Winner of the top prize at the 1997 Cannes Film Festival, Palme d'Or .
Considered a masterpiece and Best Film of the Year.
A Taste of Cherry is an existential fable of weight and clarity from
director Abbas Kiarostami. It is a story about a man who is determined
to commit suicide at nightfall, but seeks a living assistant to check
his hand-dug grave the following morning. If he is dead, the person will
fill the grave with dirt; if not, he will help the man out of the hole
-in either event receiving a handsome reward for the task. He drives
around searching for and interviewing various candidates for this
"job," each lends a new perspective on what it is that makes
life worth living in the hopes to convince him to reconsider his plan. *
A film you can watch again and again. Includes theatrical trailer and
exclusive interview with Mr. Kiarostami. Available
·Kandahar, Mohsen Makhmalbaf (2000)
An Afghan female journalist who grew up in Canada attempts to slip
across the Iranian border to Kandahar to save her sister who has decided
to commit suicide during the solar eclipse. The sister's depression is a
result of the hardships, a result of the oppression of the Taliban. This
well-paced film combines a story of suspense with good acting and
cinematography. It was inspired by a true story. Richard Corliss of Time
magazine named it "Best Film of the Year." Available in fall
·Gabbeh, Mohsen Makhmalbaf
This elegantly lyrical, stunningly visual fable allows a
peek into a non-Western culture and the way it records its history. My
Thumb Is Up on this one!
·Color of Paradise, Majid Majidi
A wonderful and moving movie showing the conflict between a father and
his young blind son. The father is widowed and wishes to remarry but
sees the blind son as a liability and considers giving the boy to a
blind carpenter. The carpenter, the boy's sisters and grandmother's love
for the boy provide a balance to the fathers apparent selfishness.
Beautiful scenery of Northern Iran. This is a very moving film, one that
you will not forget.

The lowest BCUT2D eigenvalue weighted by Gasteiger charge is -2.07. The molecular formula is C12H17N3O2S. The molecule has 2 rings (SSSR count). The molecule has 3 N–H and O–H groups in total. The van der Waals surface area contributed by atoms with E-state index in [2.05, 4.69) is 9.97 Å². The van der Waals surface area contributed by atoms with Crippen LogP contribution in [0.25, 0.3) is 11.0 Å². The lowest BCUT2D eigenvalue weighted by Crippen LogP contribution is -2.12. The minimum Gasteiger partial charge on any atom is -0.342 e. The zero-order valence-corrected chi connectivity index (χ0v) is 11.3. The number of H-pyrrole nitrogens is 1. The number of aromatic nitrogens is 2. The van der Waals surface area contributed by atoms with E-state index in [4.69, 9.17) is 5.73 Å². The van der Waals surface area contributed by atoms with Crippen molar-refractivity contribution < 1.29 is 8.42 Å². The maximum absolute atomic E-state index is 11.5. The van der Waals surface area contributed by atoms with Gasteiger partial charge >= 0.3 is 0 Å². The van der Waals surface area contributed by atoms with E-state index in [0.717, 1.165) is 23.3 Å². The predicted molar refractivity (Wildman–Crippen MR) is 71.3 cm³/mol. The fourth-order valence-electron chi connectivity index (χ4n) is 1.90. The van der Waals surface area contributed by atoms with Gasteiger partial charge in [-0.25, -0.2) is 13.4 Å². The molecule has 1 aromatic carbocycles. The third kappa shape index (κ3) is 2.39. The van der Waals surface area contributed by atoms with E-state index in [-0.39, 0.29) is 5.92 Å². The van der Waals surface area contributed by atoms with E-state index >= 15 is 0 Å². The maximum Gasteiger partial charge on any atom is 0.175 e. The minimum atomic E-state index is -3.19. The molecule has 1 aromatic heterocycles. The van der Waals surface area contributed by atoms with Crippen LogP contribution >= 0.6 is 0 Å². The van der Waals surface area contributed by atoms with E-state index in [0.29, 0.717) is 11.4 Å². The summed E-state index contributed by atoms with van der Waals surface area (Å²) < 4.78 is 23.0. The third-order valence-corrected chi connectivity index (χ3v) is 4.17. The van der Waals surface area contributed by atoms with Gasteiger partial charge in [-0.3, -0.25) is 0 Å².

·Children of Heaven, Majid Majidi
Award winner at Cannes and Sundance and the first Iranian film nominated
for an Oscar, this tender and loving story is about a brother and sister
whose life is still sweet in spite of economic hardship. As the brother
loses his sister shoes, the two of them come up with a creative solution
to replace them. Majid Majidi reminds us of the immediacy
and essence of childhood and takes us on a great ride through a
wonderful and ancient culture with characters that are fearlessly
believable in this wonderful film. Four Stars!
·Willow And Wind, Mohammad Ali Talebi (1999)
A film about a young boy/student who has not seen the rain before moving
to North of Iran where it rains most of the time. Another young boy
/student is held responsible for breaking a large window and he has to
replace it before the next day. The story shows friendship between this
two young boys and how they overcame the difficulties presented to them.
·The Tree Of Life, Farhad Mehranfar (1998)
Best actress, Fajr Film Festival, Environmental Prize, castellinaria FF.
A beautiful setting, a rich story that takes place with a nomadic tribe
who live in the misty forests of Talesh mountains in the spectacular
scenic Gilan province. The film shows the ceremonies and belief of these
fascinating tribal people who still live according to the ancient
customs and lifestyle which synchronizes with the seasons.
His previous work "Paper Airplanes" was a hit.
·Dance Of Dust, Abolfazl Jalili (1991)
Awards: Silver Leopard, 51st Locarno International Film Festival. Best
Asian Film, 11th Tokyo International Film Festival. A moving masterwork
about the harsh life of a young boy who lives and works in a brick kiln.
The extreme poverty that the boy lives in has been considered to be an
unpatriotic image of Iran, but only the ignorant do not know that
poverty is everywhere and this film is a harsh reminder that today's
world still has much poverty.
·Leila, Dariush Mehrjui
Set firmly in the urban world of contemporary Tehran, this story of a
couple pressured by family and tradition into destroying their happy
union is a window into a world uneasily straddling the past and present.
Mehrjui's subdued, subtle approach rolls with the gentle rhythms of a
slow-paced society like many of his contemporaries, but underneath the
surface calm is a churning sea of emotions. Dariush Mehrjui has been
described as the godfather of Iranian cinema, and has repeatedly clashed
with Iranian censors while pushing the envelope of social issues. This
understated but vivid tragedy is witness to his place in cinematic